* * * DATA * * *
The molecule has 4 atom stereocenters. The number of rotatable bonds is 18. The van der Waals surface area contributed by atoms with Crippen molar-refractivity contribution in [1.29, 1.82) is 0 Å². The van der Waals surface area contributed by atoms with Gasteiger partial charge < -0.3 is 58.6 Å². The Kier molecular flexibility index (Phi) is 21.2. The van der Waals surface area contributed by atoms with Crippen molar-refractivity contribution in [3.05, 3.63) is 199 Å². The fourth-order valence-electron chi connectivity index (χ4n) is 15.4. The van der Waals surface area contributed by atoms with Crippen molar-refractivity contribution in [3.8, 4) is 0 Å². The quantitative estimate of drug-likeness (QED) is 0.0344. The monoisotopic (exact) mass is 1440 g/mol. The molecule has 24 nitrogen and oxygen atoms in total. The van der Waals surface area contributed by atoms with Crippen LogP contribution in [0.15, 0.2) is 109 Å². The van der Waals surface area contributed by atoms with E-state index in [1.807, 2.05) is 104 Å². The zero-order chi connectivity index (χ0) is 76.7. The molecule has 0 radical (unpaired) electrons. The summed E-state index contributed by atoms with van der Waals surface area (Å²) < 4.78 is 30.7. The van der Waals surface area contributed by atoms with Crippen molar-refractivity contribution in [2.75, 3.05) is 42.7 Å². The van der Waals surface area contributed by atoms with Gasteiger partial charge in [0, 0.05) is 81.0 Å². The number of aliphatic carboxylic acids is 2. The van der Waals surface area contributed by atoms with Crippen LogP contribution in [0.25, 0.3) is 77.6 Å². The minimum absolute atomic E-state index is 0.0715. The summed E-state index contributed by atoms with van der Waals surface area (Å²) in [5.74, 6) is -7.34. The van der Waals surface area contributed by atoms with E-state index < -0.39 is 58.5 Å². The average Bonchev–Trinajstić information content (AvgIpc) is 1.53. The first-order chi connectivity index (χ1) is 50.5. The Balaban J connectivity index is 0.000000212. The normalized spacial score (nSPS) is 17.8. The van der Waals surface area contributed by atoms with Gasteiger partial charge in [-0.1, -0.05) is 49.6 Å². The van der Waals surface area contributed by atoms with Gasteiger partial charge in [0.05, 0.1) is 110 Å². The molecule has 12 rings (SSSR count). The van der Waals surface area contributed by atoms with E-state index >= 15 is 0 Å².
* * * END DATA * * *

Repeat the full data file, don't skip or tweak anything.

The molecule has 4 atom stereocenters. The number of rotatable bonds is 18. The van der Waals surface area contributed by atoms with Crippen molar-refractivity contribution in [1.29, 1.82) is 0 Å². The van der Waals surface area contributed by atoms with Gasteiger partial charge < -0.3 is 58.6 Å². The Kier molecular flexibility index (Phi) is 21.2. The van der Waals surface area contributed by atoms with Crippen molar-refractivity contribution in [3.05, 3.63) is 199 Å². The fourth-order valence-electron chi connectivity index (χ4n) is 15.4. The van der Waals surface area contributed by atoms with Crippen molar-refractivity contribution in [3.8, 4) is 0 Å². The quantitative estimate of drug-likeness (QED) is 0.0344. The monoisotopic (exact) mass is 1440 g/mol. The molecule has 24 nitrogen and oxygen atoms in total. The van der Waals surface area contributed by atoms with Crippen LogP contribution in [0.15, 0.2) is 109 Å². The van der Waals surface area contributed by atoms with E-state index in [1.807, 2.05) is 104 Å². The zero-order chi connectivity index (χ0) is 76.7. The molecule has 0 radical (unpaired) electrons. The summed E-state index contributed by atoms with van der Waals surface area (Å²) < 4.78 is 30.7. The van der Waals surface area contributed by atoms with Crippen molar-refractivity contribution in [2.75, 3.05) is 42.7 Å². The van der Waals surface area contributed by atoms with Gasteiger partial charge in [0, 0.05) is 81.0 Å². The number of aliphatic carboxylic acids is 2. The van der Waals surface area contributed by atoms with Crippen LogP contribution in [0.25, 0.3) is 77.6 Å². The minimum absolute atomic E-state index is 0.0715. The summed E-state index contributed by atoms with van der Waals surface area (Å²) in [5.74, 6) is -7.34. The van der Waals surface area contributed by atoms with E-state index < -0.39 is 58.5 Å². The average Bonchev–Trinajstić information content (AvgIpc) is 1.53. The first-order chi connectivity index (χ1) is 50.5. The Balaban J connectivity index is 0.000000212. The normalized spacial score (nSPS) is 17.8. The van der Waals surface area contributed by atoms with Gasteiger partial charge in [-0.1, -0.05) is 49.6 Å². The van der Waals surface area contributed by atoms with Gasteiger partial charge in [0.05, 0.1) is 110 Å². The molecule has 12 rings (SSSR count). The van der Waals surface area contributed by atoms with E-state index >= 15 is 0 Å².